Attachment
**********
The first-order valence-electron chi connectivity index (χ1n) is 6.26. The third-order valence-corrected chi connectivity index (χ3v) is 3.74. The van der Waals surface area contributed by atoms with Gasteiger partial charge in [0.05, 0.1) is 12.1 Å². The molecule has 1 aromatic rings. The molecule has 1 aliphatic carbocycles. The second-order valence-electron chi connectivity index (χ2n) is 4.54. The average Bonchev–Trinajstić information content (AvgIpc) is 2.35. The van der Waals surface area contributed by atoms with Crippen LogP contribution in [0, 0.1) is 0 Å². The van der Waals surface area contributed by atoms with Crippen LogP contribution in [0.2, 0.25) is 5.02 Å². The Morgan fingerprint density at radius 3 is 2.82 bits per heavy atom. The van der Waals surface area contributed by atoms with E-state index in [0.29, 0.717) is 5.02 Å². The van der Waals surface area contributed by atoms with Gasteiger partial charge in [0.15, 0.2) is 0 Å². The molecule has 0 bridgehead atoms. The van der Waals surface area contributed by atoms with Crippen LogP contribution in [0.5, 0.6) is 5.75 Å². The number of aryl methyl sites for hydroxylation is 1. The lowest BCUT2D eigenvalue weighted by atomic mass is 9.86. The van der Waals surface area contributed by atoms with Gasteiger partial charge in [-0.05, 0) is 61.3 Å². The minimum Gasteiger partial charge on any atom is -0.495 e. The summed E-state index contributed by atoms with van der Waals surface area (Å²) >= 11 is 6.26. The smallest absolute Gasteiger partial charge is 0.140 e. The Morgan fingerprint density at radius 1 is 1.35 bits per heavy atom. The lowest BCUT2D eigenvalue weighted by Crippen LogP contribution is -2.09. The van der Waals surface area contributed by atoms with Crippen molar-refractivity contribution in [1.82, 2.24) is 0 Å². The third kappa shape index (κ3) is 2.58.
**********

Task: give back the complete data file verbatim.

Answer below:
The first-order valence-electron chi connectivity index (χ1n) is 6.26. The third-order valence-corrected chi connectivity index (χ3v) is 3.74. The van der Waals surface area contributed by atoms with Gasteiger partial charge in [0.05, 0.1) is 12.1 Å². The molecule has 1 aromatic rings. The molecule has 1 aliphatic carbocycles. The second-order valence-electron chi connectivity index (χ2n) is 4.54. The average Bonchev–Trinajstić information content (AvgIpc) is 2.35. The van der Waals surface area contributed by atoms with Crippen LogP contribution in [0, 0.1) is 0 Å². The van der Waals surface area contributed by atoms with Crippen LogP contribution in [0.2, 0.25) is 5.02 Å². The Morgan fingerprint density at radius 3 is 2.82 bits per heavy atom. The van der Waals surface area contributed by atoms with E-state index in [0.29, 0.717) is 5.02 Å². The van der Waals surface area contributed by atoms with Gasteiger partial charge in [0.15, 0.2) is 0 Å². The molecule has 0 bridgehead atoms. The van der Waals surface area contributed by atoms with Crippen LogP contribution in [0.5, 0.6) is 5.75 Å². The number of aryl methyl sites for hydroxylation is 1. The lowest BCUT2D eigenvalue weighted by atomic mass is 9.86. The van der Waals surface area contributed by atoms with Gasteiger partial charge in [-0.05, 0) is 61.3 Å². The minimum Gasteiger partial charge on any atom is -0.495 e. The summed E-state index contributed by atoms with van der Waals surface area (Å²) >= 11 is 6.26. The smallest absolute Gasteiger partial charge is 0.140 e. The Morgan fingerprint density at radius 1 is 1.35 bits per heavy atom. The lowest BCUT2D eigenvalue weighted by Crippen LogP contribution is -2.09. The van der Waals surface area contributed by atoms with Crippen molar-refractivity contribution in [1.82, 2.24) is 0 Å². The third kappa shape index (κ3) is 2.58.